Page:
Classic Airframes 1/48 Grumman J2F-1/-2/-3/-4 Duck
By Jim Schubert
In 1923 Grover Loenings' Loening Aircraft Engineering Corporation of New York city introduced the first of their "Flying Shoehorn" amphibian designs, the COA-1, for the US Army. A few years earlier a young ex naval Aviator, Leroy Grumman, had gone to work for Loening where he honed his engineering and test flying skills developing Loening's fighters and amphibians. In 1928 Loening was bought by Keystone, which, was in turn, bought by Curtiss-Wright. Grumman and others quit rather than leave the East Coast and started Grumman Aircraft Engineering Corporation in Baldwin On Long Island. Their business plan called for doing repair and sub-contract work whilst developing their own design and manufacturing capabilities.
Their first design/production project was an amphibious float package for the Navy's Vought scouts. This work, and Grumman's prior association with the Loening "Flying Shoehorns" led directly, in 1933, to the first Duck, the XJF-1, which looks like a developed Loening. The XJF-1 design was accepted by the Navy in 1933 and, with some minor changes, ordered into production. It quickly evolved through the JF-1, -2 and -3 series. A total of 48 JF series Ducks was delivered to the Navy between May of 1934 and October of 1935.
The first of the J2F series, with which we are here concerned, was delivered to the Navy in April 1936 and the last Grumman built J2F-5 was accepted by the Navy in July of 1941. The main externally visible difference between the -1/-4 series and the -5 & -6 series of Ducks is the chord of the engine cowling. The -5 & -6 also had slightly revised forward fuselage lines behind the engine cowling. Production and design responsibility were turned over to Columbia Aircraft Corporation to free Grumman to work on their more aggressive airplane designs. Altogether Grumman built 303 Ducks for the US Navy, Marines and Coast Guard and 12 for Argentina. The Columbia Duck was designated J2F-6 and was essentially the same as the last -5s from Grumman. Columbia built 330 Ducks between mid 1941 and the end of 1945. The combined total of 645 airplanes was small for wartime, but the distinctive appearance of the Duck has made it more familiar and instantly recognizable than its numbers would seem to warrant.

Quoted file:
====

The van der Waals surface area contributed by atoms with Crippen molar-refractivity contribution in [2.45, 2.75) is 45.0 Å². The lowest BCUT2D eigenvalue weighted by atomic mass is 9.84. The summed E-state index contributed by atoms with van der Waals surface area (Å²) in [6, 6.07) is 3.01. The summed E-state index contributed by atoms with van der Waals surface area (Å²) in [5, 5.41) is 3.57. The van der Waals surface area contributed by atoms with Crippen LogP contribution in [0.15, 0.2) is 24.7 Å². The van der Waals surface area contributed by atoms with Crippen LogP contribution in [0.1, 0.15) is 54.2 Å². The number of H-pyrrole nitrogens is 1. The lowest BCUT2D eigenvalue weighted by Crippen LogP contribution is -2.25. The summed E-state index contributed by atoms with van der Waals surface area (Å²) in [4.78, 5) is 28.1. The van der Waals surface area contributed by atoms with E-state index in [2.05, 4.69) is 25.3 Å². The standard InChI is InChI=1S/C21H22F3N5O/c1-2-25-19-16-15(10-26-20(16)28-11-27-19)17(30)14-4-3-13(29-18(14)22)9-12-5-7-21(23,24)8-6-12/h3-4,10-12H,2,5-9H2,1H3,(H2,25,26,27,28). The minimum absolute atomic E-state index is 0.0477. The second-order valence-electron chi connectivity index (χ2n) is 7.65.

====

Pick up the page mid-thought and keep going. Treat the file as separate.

It sure looks like the other Classic Airframes bipes we've seen recently, but this one is a lot bigger; the wing spans 9 3/4" and the overall length is nine inches. This is the first of two Duck kits to be issued by CF. This one can be built as a J2F-1, -2, -3 or -4. The second kit is advertised as being for the J2F-5 and -6. We shall see. My research indicates there were two significant variations in the configuration of the Grumman -5. CF's kit engineer has probably chosen to ignore the early -5 Grumman configuration and design the kit for only the late Grumman -5 and for the Columbia -6. So, be careful when picking a color scheme and don't pick one used only on an early -5.
The kit engineering is conventional for Czech short run kits, but it still lacks really good engineering. Monogram, Hasegawa, Matchbox and Accurate Miniatures, inter alia, have engineered simple, positive, fitment of the cabane struts on biplane kits to eliminate all the fiddly work usually associated with installation of the top wing. CF have not yet done this. They are getting good enough and their market is getting big enough that if they continue to make biplane kits, and I sure hope they do, they should do something about this to broaden the appeal of their kits to the less skillful modelers who also love "Golden Age" biplanes but are put off by the difficulty of fitting the top wing and by rigging. Similarly, it is time for all the Czech kit makers to provide snug-fitting tabs-and-slots for the installation of wings, tails, &c.